Table of Contents
Are you looking to invest in a crypto project? Maybe a friend made a recommendation or you heard about a new project online?
You have likely heard, it's very important to Do Your Own Research (DYOR), but what does that exactly mean? How do you get started and what does it involve?
To help answer these questions and more, this article outlines a straightforward sequence of steps to help you down this road.
Your approach and mindset are key when performing research and while it’s really easy to qualify a project, a much better (and contrarian) approach would be to look at potential investments with an eye to disqualify them.
If the crypto project ticks all the right boxes and you find it difficult to disqualify it, chances are you have stumbled upon a decent project.
With this in mind, let’s get into the sequence of steps to evaluate a cryptocurrency project.
Step 1: Check the Market Listing
The first step is to look up the project on a cryptocurrency aggregator. The two largest cryptocurrency aggregators are CoinMarketCap and Coingecko. CMC is the most well-known while CoinGecko is known to more smaller-cap projects.
These sites provide a high-level overview of the project: trading history, crypto ranking, a brief description of the project as well as the primary links to the project website and the project’s social media links.
The project ranking provides a quick assessment of where the project ranks when compared to all other cryptocurrencies. There are well over 10,000 different cryptocurrencies actively traded and the ranking (which is determined by the project’s market capitalization) is a good initial indicator of where the project currently stands.
Depending on your investment style and preferences, you may only be interested in the top 100 ranked projects, which generally offer the least risk. However, if you are looking for those lesser-known ‘gems’ with massive growth potential, then you will likely want to be looking for those projects ranking in the 1,000s and above. Projects ranked 5,000s and higher are generally considered highly risky projects and in most cases should be avoided.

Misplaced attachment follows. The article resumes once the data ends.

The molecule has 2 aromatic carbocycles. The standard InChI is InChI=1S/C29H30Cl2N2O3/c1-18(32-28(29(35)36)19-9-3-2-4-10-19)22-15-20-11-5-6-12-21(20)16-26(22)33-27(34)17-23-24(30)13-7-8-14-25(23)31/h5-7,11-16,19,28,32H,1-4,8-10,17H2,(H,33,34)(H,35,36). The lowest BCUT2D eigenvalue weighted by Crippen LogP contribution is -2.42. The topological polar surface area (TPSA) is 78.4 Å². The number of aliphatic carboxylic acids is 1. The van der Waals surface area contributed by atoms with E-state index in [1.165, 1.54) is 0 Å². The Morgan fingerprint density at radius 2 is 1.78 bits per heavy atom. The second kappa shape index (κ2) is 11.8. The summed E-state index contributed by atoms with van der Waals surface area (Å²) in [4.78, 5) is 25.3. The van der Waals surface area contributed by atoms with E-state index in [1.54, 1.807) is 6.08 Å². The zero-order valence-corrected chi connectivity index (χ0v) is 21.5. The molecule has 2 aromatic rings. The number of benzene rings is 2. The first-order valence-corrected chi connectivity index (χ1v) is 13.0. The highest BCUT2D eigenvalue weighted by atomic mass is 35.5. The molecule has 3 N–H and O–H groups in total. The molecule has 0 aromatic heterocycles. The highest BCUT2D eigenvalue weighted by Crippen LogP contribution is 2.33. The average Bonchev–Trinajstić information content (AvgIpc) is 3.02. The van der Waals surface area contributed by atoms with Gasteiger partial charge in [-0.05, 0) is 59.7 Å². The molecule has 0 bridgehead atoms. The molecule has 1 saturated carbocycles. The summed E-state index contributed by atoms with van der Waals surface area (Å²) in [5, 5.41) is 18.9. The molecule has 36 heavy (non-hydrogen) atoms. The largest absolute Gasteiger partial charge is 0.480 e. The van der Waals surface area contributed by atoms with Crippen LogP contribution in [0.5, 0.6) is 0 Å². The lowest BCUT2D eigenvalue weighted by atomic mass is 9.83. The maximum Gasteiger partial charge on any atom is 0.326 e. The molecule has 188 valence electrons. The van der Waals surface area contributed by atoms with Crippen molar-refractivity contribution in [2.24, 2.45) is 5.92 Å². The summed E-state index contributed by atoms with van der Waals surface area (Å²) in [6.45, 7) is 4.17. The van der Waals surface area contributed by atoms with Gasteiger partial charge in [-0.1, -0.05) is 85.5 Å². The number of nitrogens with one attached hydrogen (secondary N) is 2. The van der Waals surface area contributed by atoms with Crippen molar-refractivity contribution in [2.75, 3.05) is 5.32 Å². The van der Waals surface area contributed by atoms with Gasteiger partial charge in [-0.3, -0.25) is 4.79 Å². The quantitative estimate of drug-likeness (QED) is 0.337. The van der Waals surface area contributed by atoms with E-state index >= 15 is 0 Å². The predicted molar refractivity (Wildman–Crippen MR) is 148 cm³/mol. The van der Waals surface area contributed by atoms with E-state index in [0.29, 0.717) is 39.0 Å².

The project ranking is determined by the Market Cap and it is calculated by multiplying the current price of the coin/token with the total number of coins/tokens in circulation. In general, the higher the value of the market cap (the higher the ranking) the less volatile and safer the investment (relatively speaking of course).
Taking a quick look at the daily, weekly, monthly and yearly trading history will provide a high-level overview of the price and performance of the project, trends and also highlight any potential issues.
Trading Volume & Liquidity
The trading volume is how much is bought and sold over a period of time and is a very important metric. Liquidity is a measure of how easily a crypto asset can be bought or sold and this is important as it will allow you to buy and sell when you want, especially when considering low-volume projects where you may not be able to sell out when you want.
A low trading volume of a medium-cap project can also be an indicator of a project which has been abandoned, lacks a real-world use case, or small community and something to watch out for.
Circulating Supply vs Total Supply
It is also important to distinguish between the circulating supply and total supply of a project. The circulating supply is the number of coins/tokens which are in actual circulation while the total supply is a fixed value of the total number of coins/tokens that can ever exist.
Bitcoin offers a good reference point when considering the circulating supply and total supply of a project. For Bitcoin, there are only 21 million in total supply while there are about 19 million currently in circulation.
When compared to a project like XRP, which has a total supply of 100 billion and a circulating supply of around 47 billion, the scarcity of Bitcoin coins can easily be seen (thus the higher value for one Bitcoin). Also, in cases where the total supply is of many magnitudes larger, a large influx in the circulating supply can quickly debase the price.
While projects which are traded at less than a penny may seem like a good opportunity at first glance, the total supply and circulating supply need to be taken into consideration.
Going back to Bitcoin as an example, with only 21 million in total supply, it has a much lower total supply than many other cryptocurrencies. Using XRP as a comparative example, it has a total supply of 100 billion and a trading price of less than $1.
It’s important to realize that low-priced cryptocurrencies have the psychological effect of seeming like a potentially good deal, but this can only be determined after taking into account the circulating and total supply.